Philadelphia attorney Ken Jarin, chairman of the system's board of governors, said it had the lowest tuition increases of any state system in the country during the past six years — about 3.3 percent a year — and has difficulty recruiting and keeping university presidents. Eleven presidents retired or announced departures since 2005.
"In the world of Harrisburg, those salaries appear high. They are higher than the governor and most people in state government. But in the arena we are competing, those salaries are very, very low," Jarin said.
Supreme Court Chief Justice Ronald Castille, the presiding officer in the judicial branch, is the third highest-paid chief justice in the United States at $195,138, according to a January 2011 salary survey by the National Center for State Courts. Yet the Trib analysis found he makes less money this year than 28 other Pennsylvania state government employees.
The Legislature pays its top leaders — Senate President Pro Tempore Joe Scarnati, R-Jefferson County, and House Speaker Sam Smith, R-Punxsutawney — $124,297. That's less money than 337 legislative staffers make.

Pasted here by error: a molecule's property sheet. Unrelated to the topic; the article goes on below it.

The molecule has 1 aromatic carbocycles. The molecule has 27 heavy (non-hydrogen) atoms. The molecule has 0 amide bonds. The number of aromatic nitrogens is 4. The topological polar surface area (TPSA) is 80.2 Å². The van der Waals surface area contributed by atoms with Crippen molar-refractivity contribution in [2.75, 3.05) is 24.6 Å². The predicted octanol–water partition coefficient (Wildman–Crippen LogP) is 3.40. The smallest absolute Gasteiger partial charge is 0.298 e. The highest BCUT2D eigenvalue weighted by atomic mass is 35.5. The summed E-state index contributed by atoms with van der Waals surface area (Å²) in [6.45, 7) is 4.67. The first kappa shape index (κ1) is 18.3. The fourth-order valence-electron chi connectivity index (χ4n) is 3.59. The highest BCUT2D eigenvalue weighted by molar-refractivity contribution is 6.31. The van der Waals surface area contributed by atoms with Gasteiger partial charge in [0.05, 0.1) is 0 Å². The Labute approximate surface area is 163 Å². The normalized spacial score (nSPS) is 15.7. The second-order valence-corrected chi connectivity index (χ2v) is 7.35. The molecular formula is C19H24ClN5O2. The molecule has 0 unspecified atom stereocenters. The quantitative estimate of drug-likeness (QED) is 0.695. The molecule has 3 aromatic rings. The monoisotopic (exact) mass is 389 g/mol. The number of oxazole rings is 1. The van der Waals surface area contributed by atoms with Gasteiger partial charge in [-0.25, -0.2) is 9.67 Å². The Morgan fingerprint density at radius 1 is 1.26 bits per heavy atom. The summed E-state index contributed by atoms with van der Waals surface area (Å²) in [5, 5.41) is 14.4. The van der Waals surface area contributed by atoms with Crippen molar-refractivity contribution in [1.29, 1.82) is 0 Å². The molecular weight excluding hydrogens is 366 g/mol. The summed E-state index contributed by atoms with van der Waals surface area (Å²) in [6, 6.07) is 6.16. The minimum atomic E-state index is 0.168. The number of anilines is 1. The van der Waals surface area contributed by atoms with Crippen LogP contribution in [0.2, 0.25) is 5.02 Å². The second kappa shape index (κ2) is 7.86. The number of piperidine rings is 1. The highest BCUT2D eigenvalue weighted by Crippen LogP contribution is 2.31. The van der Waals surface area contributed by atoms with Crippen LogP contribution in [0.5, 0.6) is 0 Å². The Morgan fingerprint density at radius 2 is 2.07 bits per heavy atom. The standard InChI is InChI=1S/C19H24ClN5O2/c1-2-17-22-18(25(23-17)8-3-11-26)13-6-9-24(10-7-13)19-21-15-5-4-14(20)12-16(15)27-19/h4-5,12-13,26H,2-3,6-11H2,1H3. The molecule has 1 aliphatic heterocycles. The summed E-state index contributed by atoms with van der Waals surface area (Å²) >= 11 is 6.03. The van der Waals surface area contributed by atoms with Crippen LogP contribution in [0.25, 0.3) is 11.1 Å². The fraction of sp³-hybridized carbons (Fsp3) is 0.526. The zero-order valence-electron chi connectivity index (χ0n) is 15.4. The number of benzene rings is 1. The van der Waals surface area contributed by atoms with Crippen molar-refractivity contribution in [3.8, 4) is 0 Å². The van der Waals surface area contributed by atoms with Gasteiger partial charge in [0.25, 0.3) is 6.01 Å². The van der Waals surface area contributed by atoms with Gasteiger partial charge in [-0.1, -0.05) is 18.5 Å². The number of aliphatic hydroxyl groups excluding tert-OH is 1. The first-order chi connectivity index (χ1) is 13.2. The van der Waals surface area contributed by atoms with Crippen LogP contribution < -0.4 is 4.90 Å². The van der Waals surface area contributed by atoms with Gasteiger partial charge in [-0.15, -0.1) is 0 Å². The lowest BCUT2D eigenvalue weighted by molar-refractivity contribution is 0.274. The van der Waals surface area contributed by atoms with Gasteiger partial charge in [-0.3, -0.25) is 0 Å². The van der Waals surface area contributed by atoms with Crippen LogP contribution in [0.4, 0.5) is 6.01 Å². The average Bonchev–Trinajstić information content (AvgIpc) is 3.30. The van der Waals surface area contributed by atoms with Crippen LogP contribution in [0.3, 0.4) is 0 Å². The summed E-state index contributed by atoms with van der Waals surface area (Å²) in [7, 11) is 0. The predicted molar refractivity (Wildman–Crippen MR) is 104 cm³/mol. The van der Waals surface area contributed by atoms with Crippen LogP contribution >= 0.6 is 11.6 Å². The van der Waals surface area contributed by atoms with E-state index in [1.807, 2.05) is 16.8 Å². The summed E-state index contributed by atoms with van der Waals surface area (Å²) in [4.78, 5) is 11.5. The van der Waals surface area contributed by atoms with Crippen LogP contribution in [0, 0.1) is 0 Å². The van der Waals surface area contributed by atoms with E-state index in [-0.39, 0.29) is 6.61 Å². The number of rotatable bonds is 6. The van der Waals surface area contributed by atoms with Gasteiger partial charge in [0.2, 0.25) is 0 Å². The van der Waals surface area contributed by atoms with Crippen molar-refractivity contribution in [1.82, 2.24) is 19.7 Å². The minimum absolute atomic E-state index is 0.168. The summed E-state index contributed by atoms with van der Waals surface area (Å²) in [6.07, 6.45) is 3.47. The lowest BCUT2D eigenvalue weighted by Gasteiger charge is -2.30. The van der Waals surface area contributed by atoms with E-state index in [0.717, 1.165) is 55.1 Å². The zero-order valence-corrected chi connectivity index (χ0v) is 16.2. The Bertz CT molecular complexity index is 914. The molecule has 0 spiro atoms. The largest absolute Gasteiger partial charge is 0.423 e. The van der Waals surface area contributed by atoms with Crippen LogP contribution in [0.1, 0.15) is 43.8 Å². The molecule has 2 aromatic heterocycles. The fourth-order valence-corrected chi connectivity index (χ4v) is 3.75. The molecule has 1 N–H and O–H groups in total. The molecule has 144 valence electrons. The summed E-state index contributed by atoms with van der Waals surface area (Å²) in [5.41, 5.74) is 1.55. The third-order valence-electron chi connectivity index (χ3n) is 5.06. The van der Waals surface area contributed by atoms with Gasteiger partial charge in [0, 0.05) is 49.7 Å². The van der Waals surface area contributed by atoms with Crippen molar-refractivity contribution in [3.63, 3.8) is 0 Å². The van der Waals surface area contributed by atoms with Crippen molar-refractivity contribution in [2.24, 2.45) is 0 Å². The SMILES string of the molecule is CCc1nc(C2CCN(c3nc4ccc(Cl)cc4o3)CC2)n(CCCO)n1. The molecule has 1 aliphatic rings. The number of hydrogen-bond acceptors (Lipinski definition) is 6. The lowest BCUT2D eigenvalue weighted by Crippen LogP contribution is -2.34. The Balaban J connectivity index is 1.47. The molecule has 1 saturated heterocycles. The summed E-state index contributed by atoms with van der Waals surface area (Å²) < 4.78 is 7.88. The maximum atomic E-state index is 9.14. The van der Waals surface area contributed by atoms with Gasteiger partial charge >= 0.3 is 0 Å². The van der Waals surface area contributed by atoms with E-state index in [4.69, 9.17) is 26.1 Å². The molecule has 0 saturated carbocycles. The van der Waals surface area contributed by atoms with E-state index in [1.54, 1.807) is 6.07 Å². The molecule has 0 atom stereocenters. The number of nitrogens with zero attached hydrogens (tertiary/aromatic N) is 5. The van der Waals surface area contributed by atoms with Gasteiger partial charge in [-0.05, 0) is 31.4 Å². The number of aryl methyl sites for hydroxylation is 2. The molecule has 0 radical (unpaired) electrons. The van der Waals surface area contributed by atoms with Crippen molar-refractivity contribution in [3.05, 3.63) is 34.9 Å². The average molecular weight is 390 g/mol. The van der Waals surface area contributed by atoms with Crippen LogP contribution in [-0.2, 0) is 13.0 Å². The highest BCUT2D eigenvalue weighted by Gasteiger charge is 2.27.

The Legislature's top-paid staffer, Edward J. Nolan, makes $191,854. As executive director of the House Appropriations Committee, Nolan is the 28th highest-paid among all state employees. He wouldn't comment on his salary.
"It doesn't really bother me," Sean McCarthy, 40, a Verizon employee from Allison Park, said about state government salaries. "If there's a market for people with those skill sets and we're not going to pay them, we'll get less quality."
Cara Uhrich, 18, of Camp Hill, a sophomore at Millersville University studying to be a teacher, thinks the high salaries in the state university system "are unfair ... because (K-12) teachers everywhere are taking cuts."
But she isn't unsympathetic. "I know there are large responsibilities on their backs, and education has become a whipping boy," Uhrich said.
David Fillman, executive director of the American Federation of State, County and Municipal Employees, said he resents the "double standard" that happens when officials claim top-paid state workers need high salaries to compete with private-sector positions, and the same argument is dismissed when unions offer it. AFSCME represents 45,000 state employees who are paid an average salary of $34,000.
Yet Mark Mitchell, 51, a Strip District vendor whose father belonged to a stevedore union, believes the biggest problem with government is public-sector unions.
"Private unions — I'm all for it," said Mitchell. "Anyone on the public dole should not be unionized. I don't begrudge anyone making as much money as he can in the private sector. But in the public sector, it's a bone of contention."